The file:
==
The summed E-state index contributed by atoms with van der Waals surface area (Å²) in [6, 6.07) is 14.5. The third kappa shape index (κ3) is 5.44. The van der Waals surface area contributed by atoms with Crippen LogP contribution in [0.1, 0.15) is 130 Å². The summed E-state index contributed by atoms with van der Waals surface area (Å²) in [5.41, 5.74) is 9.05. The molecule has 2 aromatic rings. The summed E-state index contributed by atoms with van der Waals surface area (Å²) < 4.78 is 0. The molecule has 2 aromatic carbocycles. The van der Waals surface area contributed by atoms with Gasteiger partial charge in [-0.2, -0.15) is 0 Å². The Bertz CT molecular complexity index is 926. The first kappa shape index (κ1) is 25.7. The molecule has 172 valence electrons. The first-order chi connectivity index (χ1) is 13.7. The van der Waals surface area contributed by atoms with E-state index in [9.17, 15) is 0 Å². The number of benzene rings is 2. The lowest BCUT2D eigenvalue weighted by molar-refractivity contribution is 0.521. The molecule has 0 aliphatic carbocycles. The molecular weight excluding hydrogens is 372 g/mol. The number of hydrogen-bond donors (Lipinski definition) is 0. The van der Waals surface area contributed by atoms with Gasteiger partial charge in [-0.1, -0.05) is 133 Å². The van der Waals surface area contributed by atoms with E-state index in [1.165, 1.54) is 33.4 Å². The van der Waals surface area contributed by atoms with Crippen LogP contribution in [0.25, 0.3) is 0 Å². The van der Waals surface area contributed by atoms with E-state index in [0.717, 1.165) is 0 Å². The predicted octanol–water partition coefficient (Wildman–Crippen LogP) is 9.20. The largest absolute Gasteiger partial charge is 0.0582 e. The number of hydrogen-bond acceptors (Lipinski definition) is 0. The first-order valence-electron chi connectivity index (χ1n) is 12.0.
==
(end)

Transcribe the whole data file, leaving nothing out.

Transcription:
The summed E-state index contributed by atoms with van der Waals surface area (Å²) in [6, 6.07) is 14.5. The third kappa shape index (κ3) is 5.44. The van der Waals surface area contributed by atoms with Crippen LogP contribution in [0.1, 0.15) is 130 Å². The summed E-state index contributed by atoms with van der Waals surface area (Å²) in [5.41, 5.74) is 9.05. The molecule has 2 aromatic rings. The summed E-state index contributed by atoms with van der Waals surface area (Å²) < 4.78 is 0. The molecule has 2 aromatic carbocycles. The van der Waals surface area contributed by atoms with Gasteiger partial charge in [-0.2, -0.15) is 0 Å². The Bertz CT molecular complexity index is 926. The first kappa shape index (κ1) is 25.7. The molecule has 172 valence electrons. The first-order chi connectivity index (χ1) is 13.7. The van der Waals surface area contributed by atoms with E-state index in [9.17, 15) is 0 Å². The number of benzene rings is 2. The lowest BCUT2D eigenvalue weighted by molar-refractivity contribution is 0.521. The molecule has 0 aliphatic carbocycles. The molecular weight excluding hydrogens is 372 g/mol. The number of hydrogen-bond donors (Lipinski definition) is 0. The van der Waals surface area contributed by atoms with Gasteiger partial charge in [-0.1, -0.05) is 133 Å². The van der Waals surface area contributed by atoms with E-state index in [1.165, 1.54) is 33.4 Å². The van der Waals surface area contributed by atoms with Crippen LogP contribution in [0.25, 0.3) is 0 Å². The van der Waals surface area contributed by atoms with E-state index in [0.717, 1.165) is 0 Å². The predicted octanol–water partition coefficient (Wildman–Crippen LogP) is 9.20. The largest absolute Gasteiger partial charge is 0.0582 e. The number of hydrogen-bond acceptors (Lipinski definition) is 0. The first-order valence-electron chi connectivity index (χ1n) is 12.0.